The Brussels Programme provides a “framework for partnership” between the LDCs and their development partners carrying the overarching goal of making “substantial progress towards halving the proportion of people living in extreme poverty and suffering from hunger by 2015 and promot[ing] the sustainable development of the LDCs”. It contains 30 international development goals, including those contained in the Millennium Declaration. The Programme is based on shared but differentiated responsibilities or mutual commitments between the LDCs and their development partners, and articulates the policies and measures by the LDCs in seven interlinked areas: 1) fostering a people-centred policy framework; 2) good governance at national and international levels; 3) building human and institutional capacities; 4) building productive capacities to make globalisation work for LDCs; 5) enhancing the role of trade in development; 6) reducing vulnerability and protecting the environment; and 7) mobilising financial resources.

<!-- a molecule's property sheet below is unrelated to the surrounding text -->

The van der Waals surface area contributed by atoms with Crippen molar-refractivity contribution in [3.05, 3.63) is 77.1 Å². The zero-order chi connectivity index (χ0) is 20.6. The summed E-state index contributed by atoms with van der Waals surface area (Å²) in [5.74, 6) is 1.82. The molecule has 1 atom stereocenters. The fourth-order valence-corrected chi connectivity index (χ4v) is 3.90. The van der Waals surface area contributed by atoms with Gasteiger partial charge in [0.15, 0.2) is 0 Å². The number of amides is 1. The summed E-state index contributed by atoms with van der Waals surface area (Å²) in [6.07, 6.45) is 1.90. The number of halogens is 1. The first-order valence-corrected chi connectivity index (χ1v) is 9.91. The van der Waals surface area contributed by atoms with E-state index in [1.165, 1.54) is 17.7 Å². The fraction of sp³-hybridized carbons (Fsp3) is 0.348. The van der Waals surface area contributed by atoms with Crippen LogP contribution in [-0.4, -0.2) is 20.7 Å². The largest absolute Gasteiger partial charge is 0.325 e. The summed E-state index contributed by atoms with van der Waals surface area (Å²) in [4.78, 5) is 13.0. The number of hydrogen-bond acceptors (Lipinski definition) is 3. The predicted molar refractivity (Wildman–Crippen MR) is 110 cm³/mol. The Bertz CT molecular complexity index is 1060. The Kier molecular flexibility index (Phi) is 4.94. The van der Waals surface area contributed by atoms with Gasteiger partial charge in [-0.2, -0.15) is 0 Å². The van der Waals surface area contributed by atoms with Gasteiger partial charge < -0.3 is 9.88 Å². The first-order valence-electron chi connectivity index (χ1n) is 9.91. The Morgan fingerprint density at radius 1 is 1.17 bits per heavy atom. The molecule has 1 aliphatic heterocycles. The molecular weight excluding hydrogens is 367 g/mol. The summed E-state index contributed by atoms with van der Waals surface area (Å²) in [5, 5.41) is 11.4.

The Programme contains ten cross-cutting priority issues: poverty eradication, gender equality, employment, governance at national and international levels, capacity-building, sustainable development, special problems of landlocked and small island LDCs, and challenges faced by conflict-affected LDCs. Its implementation is guided by the following five principles: 1) an integrated approach; 2) genuine partnership; 3) country ownership; 4) market considerations; and 5) result orientation. It is well recognised in the Programme that success will critically depend on effective follow-up, implementation, monitoring and review at the national, regional and global levels. For this purpose, by its Resolution 56/227, UNGA has also established the United Nations Office of the High Representative for the Least Developed Countries, Landlocked Developing Countries and Small Island Developing States (UN-OHRLLS) at the UN Headquarters in New York.

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